Gene pyramiding for inbred line development through marker assisted selection Guoyou Ye, Koevin F Smith

Gene pyramiding for inbred line development through Marker Assisted Selection


Guoyou Ye1, Koevin F Smith2

1Bundoora Centre, Biosciences Division, The Department of Primary Industries Victoria, and Molecular Plant Breeding Cooperative Research Centre, 1 Park Drive, Bundoora Vic 3086

2Hamilton Centre, Biosciences Division, The Department of Primary Industries, Mount Napier Road, Hamilton, Vic 3300


Received: 21 January 2017                              Revised Accepted: 20 April 2017




Gene pyramiding is accumulation of desirable genes in a genotype, especially in self-pollinated crops. Traditionally, the main use of gene pyramiding is to improve an existing elite cultivar through introgression of a few genes of large effects from other sources. It requires resourses depending on the trait and inheritance of the targeted genes.  Development of geneomics has enhanced knowledge of genetics and breeding of traits and of the relative genomic location of functionally related as well as neutral markers associated with the genes responsible for the traits. It facilitates the identification of genes with large effect for traits which are traditionally regarded as quantitative and not targeted by gene pyramiding program. Marker-based selection reduces/eliminates extensive phenotyping, provides more effective options to control linkage drag, makes the pyramiding of genes with very similar phenotypic effects possible, and reduces the breeding duration. Marker-based gene pyramiding is now the method of choice for inbred line development targeted at improving traits controlled by major genes. In this review, we focus on aspects of designing an efficient marker-based gene pyramiding strategy for inbred line development.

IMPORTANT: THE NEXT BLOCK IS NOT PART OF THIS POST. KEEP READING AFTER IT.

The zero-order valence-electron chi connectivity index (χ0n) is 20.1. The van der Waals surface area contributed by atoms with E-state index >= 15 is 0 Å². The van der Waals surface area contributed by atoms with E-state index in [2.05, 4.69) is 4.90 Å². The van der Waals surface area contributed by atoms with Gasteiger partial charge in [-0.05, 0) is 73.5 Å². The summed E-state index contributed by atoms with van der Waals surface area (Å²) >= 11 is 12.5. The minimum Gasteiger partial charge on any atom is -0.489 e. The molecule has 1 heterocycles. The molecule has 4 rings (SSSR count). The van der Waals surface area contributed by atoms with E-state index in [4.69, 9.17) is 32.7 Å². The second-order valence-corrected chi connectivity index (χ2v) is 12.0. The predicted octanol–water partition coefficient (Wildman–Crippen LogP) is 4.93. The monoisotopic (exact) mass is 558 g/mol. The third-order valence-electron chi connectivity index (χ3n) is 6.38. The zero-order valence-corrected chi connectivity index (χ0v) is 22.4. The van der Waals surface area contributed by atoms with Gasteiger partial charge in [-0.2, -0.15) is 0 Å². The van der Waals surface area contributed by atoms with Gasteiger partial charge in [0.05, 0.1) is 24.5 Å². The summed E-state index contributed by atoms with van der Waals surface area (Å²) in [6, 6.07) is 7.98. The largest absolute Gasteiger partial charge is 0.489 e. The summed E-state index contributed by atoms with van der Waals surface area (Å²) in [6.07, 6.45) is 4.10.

Key Words: Functional markers, Introgression lines, Marker-assisted selection, Molecular markers, Quantitative trait loci